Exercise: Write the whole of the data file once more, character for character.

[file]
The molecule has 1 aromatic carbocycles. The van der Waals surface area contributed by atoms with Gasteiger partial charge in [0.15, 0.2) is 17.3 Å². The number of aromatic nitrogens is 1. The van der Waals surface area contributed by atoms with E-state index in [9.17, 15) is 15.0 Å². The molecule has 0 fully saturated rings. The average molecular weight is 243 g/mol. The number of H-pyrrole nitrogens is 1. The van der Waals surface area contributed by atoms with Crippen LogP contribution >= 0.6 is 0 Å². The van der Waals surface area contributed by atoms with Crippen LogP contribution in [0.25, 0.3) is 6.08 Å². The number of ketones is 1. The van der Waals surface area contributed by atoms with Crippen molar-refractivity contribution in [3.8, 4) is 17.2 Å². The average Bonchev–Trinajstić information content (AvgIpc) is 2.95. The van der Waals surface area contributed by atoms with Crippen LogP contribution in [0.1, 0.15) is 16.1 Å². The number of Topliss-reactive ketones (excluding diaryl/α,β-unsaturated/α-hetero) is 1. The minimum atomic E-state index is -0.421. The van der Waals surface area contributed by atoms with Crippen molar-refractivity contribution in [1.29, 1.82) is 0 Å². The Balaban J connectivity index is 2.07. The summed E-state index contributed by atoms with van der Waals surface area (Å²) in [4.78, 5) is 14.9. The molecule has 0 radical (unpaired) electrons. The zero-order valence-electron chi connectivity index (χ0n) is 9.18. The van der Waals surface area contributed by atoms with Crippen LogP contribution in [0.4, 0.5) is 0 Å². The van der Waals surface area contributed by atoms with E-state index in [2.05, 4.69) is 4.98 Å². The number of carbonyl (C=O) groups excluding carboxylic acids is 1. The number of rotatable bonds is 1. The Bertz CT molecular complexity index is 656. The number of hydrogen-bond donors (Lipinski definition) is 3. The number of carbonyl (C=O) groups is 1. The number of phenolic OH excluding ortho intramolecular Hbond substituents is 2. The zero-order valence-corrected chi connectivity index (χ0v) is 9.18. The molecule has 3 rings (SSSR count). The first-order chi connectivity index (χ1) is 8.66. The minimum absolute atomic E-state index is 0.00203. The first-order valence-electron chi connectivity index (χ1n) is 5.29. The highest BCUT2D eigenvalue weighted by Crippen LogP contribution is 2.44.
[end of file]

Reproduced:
The molecule has 1 aromatic carbocycles. The van der Waals surface area contributed by atoms with Gasteiger partial charge in [0.15, 0.2) is 17.3 Å². The number of aromatic nitrogens is 1. The van der Waals surface area contributed by atoms with E-state index in [9.17, 15) is 15.0 Å². The molecule has 0 fully saturated rings. The average molecular weight is 243 g/mol. The number of H-pyrrole nitrogens is 1. The van der Waals surface area contributed by atoms with Crippen LogP contribution >= 0.6 is 0 Å². The van der Waals surface area contributed by atoms with Crippen LogP contribution in [0.25, 0.3) is 6.08 Å². The number of ketones is 1. The van der Waals surface area contributed by atoms with Crippen molar-refractivity contribution in [3.8, 4) is 17.2 Å². The average Bonchev–Trinajstić information content (AvgIpc) is 2.95. The van der Waals surface area contributed by atoms with Crippen LogP contribution in [0.1, 0.15) is 16.1 Å². The number of Topliss-reactive ketones (excluding diaryl/α,β-unsaturated/α-hetero) is 1. The minimum atomic E-state index is -0.421. The van der Waals surface area contributed by atoms with Crippen molar-refractivity contribution in [1.29, 1.82) is 0 Å². The Balaban J connectivity index is 2.07. The summed E-state index contributed by atoms with van der Waals surface area (Å²) in [4.78, 5) is 14.9. The molecule has 0 radical (unpaired) electrons. The zero-order valence-electron chi connectivity index (χ0n) is 9.18. The van der Waals surface area contributed by atoms with Crippen LogP contribution in [0.4, 0.5) is 0 Å². The van der Waals surface area contributed by atoms with E-state index in [2.05, 4.69) is 4.98 Å². The number of carbonyl (C=O) groups excluding carboxylic acids is 1. The number of rotatable bonds is 1. The Bertz CT molecular complexity index is 656. The number of hydrogen-bond donors (Lipinski definition) is 3. The number of carbonyl (C=O) groups is 1. The number of phenolic OH excluding ortho intramolecular Hbond substituents is 2. The zero-order valence-corrected chi connectivity index (χ0v) is 9.18. The molecule has 3 rings (SSSR count). The first-order chi connectivity index (χ1) is 8.66. The minimum absolute atomic E-state index is 0.00203. The first-order valence-electron chi connectivity index (χ1n) is 5.29. The highest BCUT2D eigenvalue weighted by Crippen LogP contribution is 2.44.